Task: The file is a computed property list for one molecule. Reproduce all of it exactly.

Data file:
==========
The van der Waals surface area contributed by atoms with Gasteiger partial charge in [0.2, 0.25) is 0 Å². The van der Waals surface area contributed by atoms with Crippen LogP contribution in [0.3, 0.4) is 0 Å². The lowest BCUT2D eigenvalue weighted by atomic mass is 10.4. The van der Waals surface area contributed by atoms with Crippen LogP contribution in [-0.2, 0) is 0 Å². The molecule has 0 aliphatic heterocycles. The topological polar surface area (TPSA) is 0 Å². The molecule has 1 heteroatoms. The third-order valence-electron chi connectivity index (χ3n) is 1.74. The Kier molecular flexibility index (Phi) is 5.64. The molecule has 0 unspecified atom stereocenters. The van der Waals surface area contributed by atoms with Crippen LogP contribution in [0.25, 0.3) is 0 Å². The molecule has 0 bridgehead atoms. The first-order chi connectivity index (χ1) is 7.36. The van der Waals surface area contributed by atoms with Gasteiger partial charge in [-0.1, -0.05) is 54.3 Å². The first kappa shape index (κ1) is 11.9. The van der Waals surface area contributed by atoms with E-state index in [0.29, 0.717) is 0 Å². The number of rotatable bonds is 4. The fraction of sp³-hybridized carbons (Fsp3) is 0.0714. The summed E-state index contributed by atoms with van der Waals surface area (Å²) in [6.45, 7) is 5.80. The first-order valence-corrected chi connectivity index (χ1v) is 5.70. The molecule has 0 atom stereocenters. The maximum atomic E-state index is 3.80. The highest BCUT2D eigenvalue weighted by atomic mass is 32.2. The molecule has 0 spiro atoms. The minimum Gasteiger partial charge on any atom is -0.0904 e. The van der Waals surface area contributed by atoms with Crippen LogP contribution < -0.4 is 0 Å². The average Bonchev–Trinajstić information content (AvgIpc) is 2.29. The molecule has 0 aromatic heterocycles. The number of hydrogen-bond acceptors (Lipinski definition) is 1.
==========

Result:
The van der Waals surface area contributed by atoms with Gasteiger partial charge in [0.2, 0.25) is 0 Å². The van der Waals surface area contributed by atoms with Crippen LogP contribution in [0.3, 0.4) is 0 Å². The lowest BCUT2D eigenvalue weighted by atomic mass is 10.4. The van der Waals surface area contributed by atoms with Crippen LogP contribution in [-0.2, 0) is 0 Å². The molecule has 0 aliphatic heterocycles. The topological polar surface area (TPSA) is 0 Å². The molecule has 1 heteroatoms. The third-order valence-electron chi connectivity index (χ3n) is 1.74. The Kier molecular flexibility index (Phi) is 5.64. The molecule has 0 unspecified atom stereocenters. The van der Waals surface area contributed by atoms with Crippen LogP contribution in [0.25, 0.3) is 0 Å². The molecule has 0 bridgehead atoms. The first-order chi connectivity index (χ1) is 7.36. The van der Waals surface area contributed by atoms with Gasteiger partial charge in [-0.1, -0.05) is 54.3 Å². The first kappa shape index (κ1) is 11.9. The van der Waals surface area contributed by atoms with E-state index in [0.29, 0.717) is 0 Å². The number of rotatable bonds is 4. The fraction of sp³-hybridized carbons (Fsp3) is 0.0714. The summed E-state index contributed by atoms with van der Waals surface area (Å²) in [6.45, 7) is 5.80. The first-order valence-corrected chi connectivity index (χ1v) is 5.70. The molecule has 0 atom stereocenters. The maximum atomic E-state index is 3.80. The highest BCUT2D eigenvalue weighted by atomic mass is 32.2. The molecule has 0 spiro atoms. The minimum Gasteiger partial charge on any atom is -0.0904 e. The van der Waals surface area contributed by atoms with Crippen LogP contribution < -0.4 is 0 Å². The average Bonchev–Trinajstić information content (AvgIpc) is 2.29. The molecule has 0 aromatic heterocycles. The number of hydrogen-bond acceptors (Lipinski definition) is 1.